Definition of Symbiosis is a close, prolonged association between two or more different organisms (Gecko and tree) of different species (Gecko and tree) that may, but DOES NOT necessarily, benefit each member. A relationship of mutual benefit or dependence.
So… tree (organism) Gecko (organism) = association between two or more different organisms = “Symbiosis”
My quick post may not of been the best example of another form of Symbiosis but that does not make it incorrect, I used the example for "123Herpatology" benefit and used the first thing that popped into my head not word for word off Wikipedia.
Depending on the species of tree and the Leaf tails insectivorous diet what’s to say it was not feeding on harmful invertebrates threatening the survival of the tree?
Then the tree would benefit by the Gecko’s presence in or on the tree, and the Gecko benefits and gains protection from the tree thus ensuring its survival, but remember Symbiosis does not necessarily have to benefit each member of organisms within the relationship.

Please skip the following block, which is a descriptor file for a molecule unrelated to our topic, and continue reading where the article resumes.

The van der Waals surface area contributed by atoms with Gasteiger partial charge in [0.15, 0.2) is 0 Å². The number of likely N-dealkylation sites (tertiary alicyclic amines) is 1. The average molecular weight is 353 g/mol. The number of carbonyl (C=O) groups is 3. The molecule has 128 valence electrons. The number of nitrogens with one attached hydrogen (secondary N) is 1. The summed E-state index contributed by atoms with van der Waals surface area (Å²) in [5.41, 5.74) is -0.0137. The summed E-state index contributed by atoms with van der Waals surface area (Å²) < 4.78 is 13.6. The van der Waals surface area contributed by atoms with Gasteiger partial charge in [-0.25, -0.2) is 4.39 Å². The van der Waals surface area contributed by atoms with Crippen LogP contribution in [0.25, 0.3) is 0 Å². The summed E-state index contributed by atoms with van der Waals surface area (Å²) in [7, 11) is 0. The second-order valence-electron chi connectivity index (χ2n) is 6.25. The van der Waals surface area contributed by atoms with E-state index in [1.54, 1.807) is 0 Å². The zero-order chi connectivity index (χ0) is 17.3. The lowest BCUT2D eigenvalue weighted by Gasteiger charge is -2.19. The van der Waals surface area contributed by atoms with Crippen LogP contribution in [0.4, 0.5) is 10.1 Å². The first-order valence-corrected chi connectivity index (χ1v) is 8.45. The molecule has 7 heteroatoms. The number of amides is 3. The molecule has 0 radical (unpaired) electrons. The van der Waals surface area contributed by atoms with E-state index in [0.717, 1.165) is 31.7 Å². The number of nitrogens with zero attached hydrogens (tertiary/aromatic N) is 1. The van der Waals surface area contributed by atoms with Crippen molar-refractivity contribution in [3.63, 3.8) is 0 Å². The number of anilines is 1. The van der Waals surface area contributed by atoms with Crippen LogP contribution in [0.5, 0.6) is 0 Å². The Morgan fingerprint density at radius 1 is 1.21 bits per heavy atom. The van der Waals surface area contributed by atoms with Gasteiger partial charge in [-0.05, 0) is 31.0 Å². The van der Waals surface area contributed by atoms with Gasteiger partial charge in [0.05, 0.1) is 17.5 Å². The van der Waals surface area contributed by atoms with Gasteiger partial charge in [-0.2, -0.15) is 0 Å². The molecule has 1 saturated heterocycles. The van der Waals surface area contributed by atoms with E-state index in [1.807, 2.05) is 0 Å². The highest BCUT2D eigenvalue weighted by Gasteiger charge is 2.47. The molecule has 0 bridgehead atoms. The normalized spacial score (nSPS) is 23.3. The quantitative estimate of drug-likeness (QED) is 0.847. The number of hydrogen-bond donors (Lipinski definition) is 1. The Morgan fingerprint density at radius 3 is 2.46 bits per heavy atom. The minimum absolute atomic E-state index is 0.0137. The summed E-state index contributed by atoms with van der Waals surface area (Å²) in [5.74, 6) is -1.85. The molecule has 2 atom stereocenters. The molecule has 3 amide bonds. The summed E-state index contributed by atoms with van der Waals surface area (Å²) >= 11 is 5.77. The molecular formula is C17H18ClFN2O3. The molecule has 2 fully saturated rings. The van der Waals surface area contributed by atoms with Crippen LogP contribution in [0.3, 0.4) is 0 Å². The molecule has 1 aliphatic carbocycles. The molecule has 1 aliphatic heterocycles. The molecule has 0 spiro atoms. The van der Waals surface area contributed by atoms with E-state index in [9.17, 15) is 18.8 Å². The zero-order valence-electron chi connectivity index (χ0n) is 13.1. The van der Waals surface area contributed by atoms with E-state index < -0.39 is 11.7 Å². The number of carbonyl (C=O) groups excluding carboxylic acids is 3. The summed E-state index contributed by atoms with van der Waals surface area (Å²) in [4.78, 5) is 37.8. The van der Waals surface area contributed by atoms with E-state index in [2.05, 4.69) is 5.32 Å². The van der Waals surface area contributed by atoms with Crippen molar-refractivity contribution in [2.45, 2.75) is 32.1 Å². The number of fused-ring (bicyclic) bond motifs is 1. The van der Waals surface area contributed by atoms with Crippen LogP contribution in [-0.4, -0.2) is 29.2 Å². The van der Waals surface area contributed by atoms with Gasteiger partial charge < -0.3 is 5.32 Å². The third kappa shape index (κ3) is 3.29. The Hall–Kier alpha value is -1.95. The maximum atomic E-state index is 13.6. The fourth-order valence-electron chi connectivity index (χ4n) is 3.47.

See what I mean.
July 17, 2006 at 12:33 pm #51676quote vk4vfx:
That was meant to be sarcastic you know so you can clearly see that mimicry is not a symbiotic relationship.quote vk4vfx:
Exactly what I’ve been telling you, what you posted above is not mimicry, is it? Its a classical example of mutualism. And in no instance have you mentioned mimicry.
July 18, 2006 at 4:45 am #51700